Clarity for a New Anglican


When I was first getting my feet under me as a new Anglican, exploring what ordination could look like, it was tough to get my bearings. Sometimes it could feel as if the deeper I got into Anglicanism, the more confusing it was!

Clarity & Charity

My immediate context practiced a particular form of churchmanship and embraced certain convictions that I was shocked to find weren’t shared everywhere! Moreover, I found that clarity and charity regarding the the various streams and sensibilities within the church were hard to come by on the Internet.


When I found Anglican Compass (then Anglican Pastor), I found writers who provided insight on various issues in a way that allowed me to catch a glimpse of what it meant to navigate the complexities of the global Anglican situation with truth and grace. I began to understand a bit more about the diversity of Anglicanism, and I began to catch a certain vision of unity in essentials, liberty in non-essentials, and love in all things. This vision was and is a gift to a church that—like most churches—often struggles to maintain the bonds of love and affection.

Answering Questions

Of course, I had questions. Lots of them. And with every new article I found answers and perspectives that helped shape me in positive ways on my spiritual journey within the Anglican tradition. I gratefully received articles on basic stuff, like how to make the sign of the cross. I was especially grateful to hear helpful and balanced views across the spectrum of Anglican conviction and practice—from Evangelical Reformation Anglican types to more Anglo-Catholic friends. While the Anglican world can often be contentious, I was immediately drawn to the irenic spirit of the site.

As a newbie Anglican—and even now as an Anglican priest of 7+ years—Anglican Compass’ many articles provided a ministry tool not only to answer my own questions about Anglicanism, but to help other people too!

For instance, I just recently reviewed the article of Anglican vestments (liturgical dress for the service) as starting point for thinking about switching from one kind to another. Exciting stuff, I know! Seriously though, while certainly not the most important thing in regards to Anglican worship, vestments do matter (because they communicate something) and are worth carefully considering.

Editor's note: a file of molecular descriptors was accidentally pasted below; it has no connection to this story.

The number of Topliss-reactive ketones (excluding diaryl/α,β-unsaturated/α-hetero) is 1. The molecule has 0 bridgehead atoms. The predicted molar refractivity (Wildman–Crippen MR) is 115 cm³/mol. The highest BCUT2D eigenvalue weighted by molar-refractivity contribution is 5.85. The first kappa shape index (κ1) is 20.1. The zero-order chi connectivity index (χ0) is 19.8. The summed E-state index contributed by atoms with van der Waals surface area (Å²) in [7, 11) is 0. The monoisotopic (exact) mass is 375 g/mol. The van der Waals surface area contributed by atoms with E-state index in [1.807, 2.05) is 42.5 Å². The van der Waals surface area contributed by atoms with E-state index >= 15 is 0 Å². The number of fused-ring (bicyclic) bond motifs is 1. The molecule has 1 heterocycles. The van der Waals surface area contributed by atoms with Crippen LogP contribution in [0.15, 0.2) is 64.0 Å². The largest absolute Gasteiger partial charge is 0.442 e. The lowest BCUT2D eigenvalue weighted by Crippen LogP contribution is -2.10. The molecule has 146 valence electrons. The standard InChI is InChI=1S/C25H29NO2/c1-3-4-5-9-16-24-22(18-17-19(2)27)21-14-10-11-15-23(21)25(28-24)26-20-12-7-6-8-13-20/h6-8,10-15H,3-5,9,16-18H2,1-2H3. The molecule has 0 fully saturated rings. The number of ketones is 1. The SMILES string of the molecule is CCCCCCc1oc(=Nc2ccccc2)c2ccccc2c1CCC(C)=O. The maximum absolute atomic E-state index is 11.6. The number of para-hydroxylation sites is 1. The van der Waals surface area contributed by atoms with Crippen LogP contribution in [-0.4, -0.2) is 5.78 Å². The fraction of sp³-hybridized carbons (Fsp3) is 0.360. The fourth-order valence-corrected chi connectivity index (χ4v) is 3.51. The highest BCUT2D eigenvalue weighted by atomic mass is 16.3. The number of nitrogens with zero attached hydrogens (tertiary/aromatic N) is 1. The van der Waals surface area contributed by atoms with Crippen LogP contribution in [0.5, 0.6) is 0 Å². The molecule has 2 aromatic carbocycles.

For this Anglican priest, it was such a blessing instantly know I had a well thought-out resource that would give me a launch pad for further reflection with clarity and charity. Since Anglican Compass has always been intentional about “majoring in the majors,” I’m also glad to share articles like the one on vestments with others that are new to Anglicanism, without worrying about overwhelming them with all the particulars of the various strands of churchmanship and conviction within the tradition.

Coming Back

Anglican Compass has been (and continues to be) a uniquely helpful educational and equipping resource, especially for those that are exploring our world for the first time. Yet, even though I’ve now been an Anglican for over a decade, and a priest for a while, I still find myself coming back. Why? Because Anglican Compass is also a continual encouragement.

Not only do I find inspiration and help for walking alongside “rookie Anglicans,” I find resources that are produced with a spirit of excitement for and appreciation of the beauty of the Anglican tradition and what it offers those that are responding to the call of God in Jesus Christ. Whether we’re talking about books like Winfield Bevins Simply Anglican, or helpful guides to the liturgical seasons (for instance, this one on Lent), or even tackling hot-button issues, Anglican Compass publishes content that paints a hopeful, positive, realistic, and faithful vision of what the Anglican Church is and can be.

Continuing For Years to Come

When I was given the opportunity to contribute to the Truth North campaign here at Anglican Compass, I jumped on it with gratitude and enthusiasm. Why? Because throughout the bulk of my Anglican journey, Anglican Compass has been there to educate, equip, and encourage me. I think it’s done the same thing for a whole lot of people, and I’d like to help make sure it keeps on doing it for a long time.

I give thanks to God for the ministry of Anglican Compass. In today’s confusing world (especially on the Internet!) a trusted starting point for a deep and wide tradition like Anglicanism is more needed, and more helpful, than ever. I look forward to many more years of spending time in holy and helpful conversations on this “digital front porch” of Anglicanism.

Published on

February 15, 2023


Nathan Hale

Nathan R. Hale is a husband, father, priest, writer, and musician who lives in Phoenix, Arizona.

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